Success Stories in STEAM: Hyejun Youn ’14

AuxeticBreath, by Hyejun Youn ’14, was exhibited this past February at the 15th annual Association for Computing Machinery (ACM) International Conference on Tangible, Embedded, and Embodied Interaction (TEI), a convention addressing issues of human-computer interaction, novel 
tools and technologies, interactive art, and user experience. The youngest participant in the conference’s art and performance track this year, Hyejun designed her installation to use interactive technology with light and movement, soft robotics, and auxetic structures to convey an awareness of breath in the context of the COVID-19 pandemic.

“I was inspired by the changing perception of breath, specifically how it had a positive connotation before the pandemic—for example, life and energy—and a more negative significance for people since,” Hyejun said. “I increase the respiratory rate of the installation when a viewer approaches and change the color by using LED lights to convey the sense of unease we now have with personal closeness. My goal was to prompt viewers to confront pandemic-induced tensions in a safe space, and meditate on how their perceptions of interacting with people have changed.”Hyejun received her MFA in digital media from the Rhode Island School of Design (RISD) after completing a psychology major with a double minor in studio art and digital art and design at New York University. Before that, she had moved from her native Korea to attend Friends Select in sixth grade. She recalls the warm welcome she received from her middle and upper school science teacher, Christa Quint P’09, and how it prompted her interest in science. “Christa was so helpful toward international students. She could understand some of the challenges we faced because she came from Germany, and she shared her experience of arriving in the United States with us,” recalled Hyejun. “I loved her class, too; perhaps it was my positive memories of Christa and her science classes that brought me to a scientific field.”
    
Hyejun has always complemented her interest in science with her natural artistic ability, a talent that flourished in upper school under the mentorship of teachers Lynda Greenwade P’03, ’12 and Deborah Caiola. As upper school art club president, she oversaw the creation of the multicanvas mural that still lines the walls of the Matthew Huffman ’91 Dining Hall. She recalls Deborah’s advice to draw sketches, do research, and consolidate ideas and concepts before drawing on her canvas. “Their comments inspired me to study psychology, to experiment, and to really dig into research as a way to improve my art,” Hyejun said. “This process inspired many of my projects, and really distinguished me from other designers.”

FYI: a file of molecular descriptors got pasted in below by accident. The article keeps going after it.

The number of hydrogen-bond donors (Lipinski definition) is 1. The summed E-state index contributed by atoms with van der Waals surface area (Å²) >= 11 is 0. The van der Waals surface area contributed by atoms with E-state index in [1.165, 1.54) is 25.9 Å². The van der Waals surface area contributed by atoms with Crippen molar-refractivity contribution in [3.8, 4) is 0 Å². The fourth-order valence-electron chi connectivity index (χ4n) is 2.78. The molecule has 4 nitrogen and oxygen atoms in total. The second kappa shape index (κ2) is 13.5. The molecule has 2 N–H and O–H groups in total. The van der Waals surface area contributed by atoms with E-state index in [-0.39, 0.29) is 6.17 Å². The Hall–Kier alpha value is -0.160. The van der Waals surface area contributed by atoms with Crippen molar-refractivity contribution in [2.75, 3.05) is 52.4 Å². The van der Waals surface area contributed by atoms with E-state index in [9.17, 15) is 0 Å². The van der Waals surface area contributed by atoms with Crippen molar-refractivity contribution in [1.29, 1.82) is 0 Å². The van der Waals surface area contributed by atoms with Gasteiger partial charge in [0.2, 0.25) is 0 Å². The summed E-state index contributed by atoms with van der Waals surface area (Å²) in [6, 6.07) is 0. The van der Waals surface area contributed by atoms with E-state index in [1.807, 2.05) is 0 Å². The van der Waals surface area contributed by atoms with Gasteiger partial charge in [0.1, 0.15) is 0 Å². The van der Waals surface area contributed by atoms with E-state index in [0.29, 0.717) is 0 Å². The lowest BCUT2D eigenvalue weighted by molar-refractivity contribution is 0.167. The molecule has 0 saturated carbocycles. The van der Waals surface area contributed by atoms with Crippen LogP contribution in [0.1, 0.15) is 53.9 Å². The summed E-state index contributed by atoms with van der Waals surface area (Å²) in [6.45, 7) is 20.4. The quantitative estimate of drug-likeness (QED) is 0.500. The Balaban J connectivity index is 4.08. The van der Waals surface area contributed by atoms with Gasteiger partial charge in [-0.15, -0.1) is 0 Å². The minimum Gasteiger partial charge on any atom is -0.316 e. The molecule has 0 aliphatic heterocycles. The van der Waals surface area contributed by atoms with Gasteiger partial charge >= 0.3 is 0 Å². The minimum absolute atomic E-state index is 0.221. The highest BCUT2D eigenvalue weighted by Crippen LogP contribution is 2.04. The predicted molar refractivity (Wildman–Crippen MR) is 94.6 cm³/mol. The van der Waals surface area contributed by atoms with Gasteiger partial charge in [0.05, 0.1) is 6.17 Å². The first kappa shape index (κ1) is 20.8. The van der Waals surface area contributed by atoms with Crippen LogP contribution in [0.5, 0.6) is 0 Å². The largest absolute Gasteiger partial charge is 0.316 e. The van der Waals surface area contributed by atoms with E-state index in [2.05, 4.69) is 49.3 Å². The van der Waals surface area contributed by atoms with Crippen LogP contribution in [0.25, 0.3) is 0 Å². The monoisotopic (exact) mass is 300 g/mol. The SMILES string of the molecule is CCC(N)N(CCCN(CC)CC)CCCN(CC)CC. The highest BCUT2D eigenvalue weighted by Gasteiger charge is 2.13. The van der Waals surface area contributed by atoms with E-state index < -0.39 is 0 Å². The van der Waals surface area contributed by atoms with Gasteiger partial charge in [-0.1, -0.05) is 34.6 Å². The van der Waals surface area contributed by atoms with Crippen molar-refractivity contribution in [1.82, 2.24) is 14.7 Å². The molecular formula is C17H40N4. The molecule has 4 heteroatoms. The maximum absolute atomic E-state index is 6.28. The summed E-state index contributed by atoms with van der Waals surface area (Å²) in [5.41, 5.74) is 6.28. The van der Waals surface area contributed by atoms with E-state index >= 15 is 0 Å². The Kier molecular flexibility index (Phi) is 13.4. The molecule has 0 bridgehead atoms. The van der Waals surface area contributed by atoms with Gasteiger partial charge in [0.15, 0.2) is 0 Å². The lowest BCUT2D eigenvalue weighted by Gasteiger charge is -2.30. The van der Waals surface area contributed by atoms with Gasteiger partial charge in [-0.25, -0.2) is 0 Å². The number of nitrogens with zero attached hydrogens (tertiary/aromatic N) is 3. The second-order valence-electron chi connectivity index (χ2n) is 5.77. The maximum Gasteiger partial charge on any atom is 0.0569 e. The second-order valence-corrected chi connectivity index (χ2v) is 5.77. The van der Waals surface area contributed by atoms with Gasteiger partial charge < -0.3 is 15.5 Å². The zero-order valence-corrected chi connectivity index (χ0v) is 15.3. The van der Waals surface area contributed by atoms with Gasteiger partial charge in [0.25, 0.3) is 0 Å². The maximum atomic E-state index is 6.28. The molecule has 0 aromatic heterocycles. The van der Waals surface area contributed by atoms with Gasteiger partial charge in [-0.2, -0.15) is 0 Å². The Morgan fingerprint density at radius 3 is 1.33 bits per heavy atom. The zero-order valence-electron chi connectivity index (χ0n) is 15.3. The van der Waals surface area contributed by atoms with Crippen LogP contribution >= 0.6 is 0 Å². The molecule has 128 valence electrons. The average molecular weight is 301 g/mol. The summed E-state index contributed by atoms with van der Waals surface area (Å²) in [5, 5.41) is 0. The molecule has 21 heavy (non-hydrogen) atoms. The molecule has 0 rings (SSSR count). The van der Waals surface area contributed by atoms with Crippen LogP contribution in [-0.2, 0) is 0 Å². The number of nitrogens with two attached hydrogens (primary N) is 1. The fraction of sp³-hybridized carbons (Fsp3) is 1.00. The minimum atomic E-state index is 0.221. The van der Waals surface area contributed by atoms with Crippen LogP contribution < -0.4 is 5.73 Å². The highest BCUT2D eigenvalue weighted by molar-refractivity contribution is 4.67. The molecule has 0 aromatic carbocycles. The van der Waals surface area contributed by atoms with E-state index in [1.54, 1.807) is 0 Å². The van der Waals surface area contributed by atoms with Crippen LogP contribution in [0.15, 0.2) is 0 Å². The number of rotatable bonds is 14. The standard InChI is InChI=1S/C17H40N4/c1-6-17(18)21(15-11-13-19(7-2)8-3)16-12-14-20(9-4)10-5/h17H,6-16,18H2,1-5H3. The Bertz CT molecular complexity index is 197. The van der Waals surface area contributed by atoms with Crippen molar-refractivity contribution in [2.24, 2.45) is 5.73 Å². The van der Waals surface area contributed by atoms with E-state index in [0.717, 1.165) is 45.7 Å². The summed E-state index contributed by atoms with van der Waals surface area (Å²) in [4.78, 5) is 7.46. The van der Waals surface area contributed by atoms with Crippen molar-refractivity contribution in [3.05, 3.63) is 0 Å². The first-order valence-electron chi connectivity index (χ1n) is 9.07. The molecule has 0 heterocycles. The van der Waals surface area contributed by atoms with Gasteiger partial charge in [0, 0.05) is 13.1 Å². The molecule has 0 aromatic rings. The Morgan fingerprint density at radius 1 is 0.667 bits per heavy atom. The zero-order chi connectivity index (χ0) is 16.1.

Hyejun combined her love of art and science in a painted portrait of one of her favorite teachers, Ralph Reinwald, which was exhibited off campus. “I was very proud of myself and was happy that the portrait of someone I treasure was on display. It was a special feeling that was novel for me at the time,” she recalled. Hyejun added that Lynda, Deborah, and Ralph inspired her to explore the intersection of art and science in her university studies. “They inspired me to pursue more than just one single field and encouraged me to explore different paths.”
    
In addition to creating artwork, Hyejun recently developed a pneumatic platform with Massachusetts Institute of Technology Media Lab researchers. The device, which helps manipulate soft robotics with pressurized air, was the recipient of the Gold Medal award in ACM CHI 2021 and the Silver A’ Design Award in the Scientific Instruments and Research Equipment Design Category. She has also developed apps, such as SeeFit, Remy: Mental Health Companion, and others designed to use emerging technology to help those with mental health issues and disabilities. 
    
A self-described researcher, Hyejun is continuing her graduate studies at Harvard University this fall and looks forward to further exploring the interrelatedness of art and science. “I would encourage students not to restrict their focus to just one or two subjects,” she said, when asked what advice she would give current Friends Select students. “You don’t have to simply accept the current boundaries of your field. Subjects and disciplines are constantly overlapping and running together, and it’s hard to predict what new fields and resulting opportunities will be available in the future. Instead of following a ‘set’ path, challenge yourself to find your own unique path and develop your own creative work.”